William Shakespeare had it right when he wrote “Much Ado About Nothing,” and students can still relate to the story over 400 years later.
The play, directed by Kelly Thomas, is a satire of marriage and displays men being wary of getting married, but at the same time, desperately wanting to be married. Dixie State University students managed to make an old story current to everyday situations.
DSU’s adaptation of “Much Ado About Nothing” is rated PG-13 and will be showing 7:30 p.m. until Saturday at the Black Box Theatre in Dolores Dore Eccles Fine Arts Center. General admission is $10, $5 for high school students and $1 for DSU students.
“The audience can expect a great time at the theater,” said Jacob Beecher, a senior theater major from La Verkin, who plays Leonato, father of one of the main female characters, Hero.
“I feel the audience laughs, connects to the characters and understands the story and language,” Beecher said
The actors and actresses were cast in April and put a lot of time and dedication into this play. They faced a state of confusion when their initial director left the production when he was offered another job and Kelly Thomas was brought in to be the new director.
“I find that the amount of work these students have done on their own has really added to their performance,” Thomas said. “They gave a level of investment outside the rehearsal process that has resulted in a much more dynamic performance on their part.”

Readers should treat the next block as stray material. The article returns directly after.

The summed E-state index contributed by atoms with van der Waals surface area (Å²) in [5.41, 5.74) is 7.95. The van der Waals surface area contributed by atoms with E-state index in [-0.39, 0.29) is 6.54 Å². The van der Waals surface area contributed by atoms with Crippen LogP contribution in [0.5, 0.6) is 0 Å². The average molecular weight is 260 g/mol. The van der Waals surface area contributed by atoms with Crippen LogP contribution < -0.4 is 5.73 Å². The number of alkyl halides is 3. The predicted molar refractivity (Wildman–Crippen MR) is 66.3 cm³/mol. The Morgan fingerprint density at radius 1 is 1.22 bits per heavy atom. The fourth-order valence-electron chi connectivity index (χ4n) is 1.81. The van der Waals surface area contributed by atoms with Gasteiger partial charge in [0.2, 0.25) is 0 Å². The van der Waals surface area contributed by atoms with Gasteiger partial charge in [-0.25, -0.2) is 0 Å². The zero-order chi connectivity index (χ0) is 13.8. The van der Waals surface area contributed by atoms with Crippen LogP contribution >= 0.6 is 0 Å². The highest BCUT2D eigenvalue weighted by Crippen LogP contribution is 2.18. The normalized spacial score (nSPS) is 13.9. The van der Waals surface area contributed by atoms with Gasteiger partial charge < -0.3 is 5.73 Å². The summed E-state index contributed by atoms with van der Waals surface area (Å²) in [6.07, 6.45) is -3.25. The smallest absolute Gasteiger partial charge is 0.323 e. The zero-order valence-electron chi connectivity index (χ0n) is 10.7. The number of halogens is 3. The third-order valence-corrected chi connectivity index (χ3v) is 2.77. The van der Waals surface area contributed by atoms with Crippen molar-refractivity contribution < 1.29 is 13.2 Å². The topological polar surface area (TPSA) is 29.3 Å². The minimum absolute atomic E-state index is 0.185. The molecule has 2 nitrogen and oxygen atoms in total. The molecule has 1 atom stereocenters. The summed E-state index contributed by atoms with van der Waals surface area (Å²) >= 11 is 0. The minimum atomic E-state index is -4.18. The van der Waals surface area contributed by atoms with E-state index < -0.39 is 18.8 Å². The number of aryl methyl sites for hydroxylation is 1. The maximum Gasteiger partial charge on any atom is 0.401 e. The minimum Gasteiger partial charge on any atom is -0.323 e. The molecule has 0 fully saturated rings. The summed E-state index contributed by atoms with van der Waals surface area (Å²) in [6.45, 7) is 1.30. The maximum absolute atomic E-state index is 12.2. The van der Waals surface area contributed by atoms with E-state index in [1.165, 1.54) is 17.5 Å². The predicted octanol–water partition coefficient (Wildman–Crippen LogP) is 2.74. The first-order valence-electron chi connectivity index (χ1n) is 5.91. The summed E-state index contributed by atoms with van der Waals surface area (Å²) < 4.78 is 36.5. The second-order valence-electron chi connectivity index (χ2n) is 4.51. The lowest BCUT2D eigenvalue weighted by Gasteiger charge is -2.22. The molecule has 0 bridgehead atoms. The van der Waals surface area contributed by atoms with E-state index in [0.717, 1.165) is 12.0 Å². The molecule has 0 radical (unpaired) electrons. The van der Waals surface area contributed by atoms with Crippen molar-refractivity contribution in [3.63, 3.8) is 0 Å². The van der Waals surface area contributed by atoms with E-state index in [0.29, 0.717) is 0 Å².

“We were given the summer to memorize [the script] by the time school started up in the fall semester,” said Mindi Kirk, a junior theater major from West Jordan who plays Lady Jane, a female Don John.
Erica Whale, a sophomore theater major from Las Vegas, plays Margaret and Regina Seacole. Whale said after cast members began the play’s major production process in the beginning of August, a summer of hard work lead to the success of the play.
Beecher said Thomas guided the cast members through difficult scenes that felt unnatural to act out, and her skillful direction resulted in the play’s success.
“From understanding Shakespearean language, to the lights, to the music, to the fabulous directing this is a good production,” Whalen said. “Whoever sees this show will leave in a great mood.”
Due to the cast’s hard work and dedication, some audience members agreed DSU’s “Much Ado About Nothing” turned out to be a great production.
“I think others should see this play because it is funny, and I feel that people should support our theater department and our school in general,” said Jazmine Banks, a freshman general education major from Las Vegas. She attended the play’s second showing Sept. 18.
“So far most audience members leave smiling and just love the play,” Beecher said.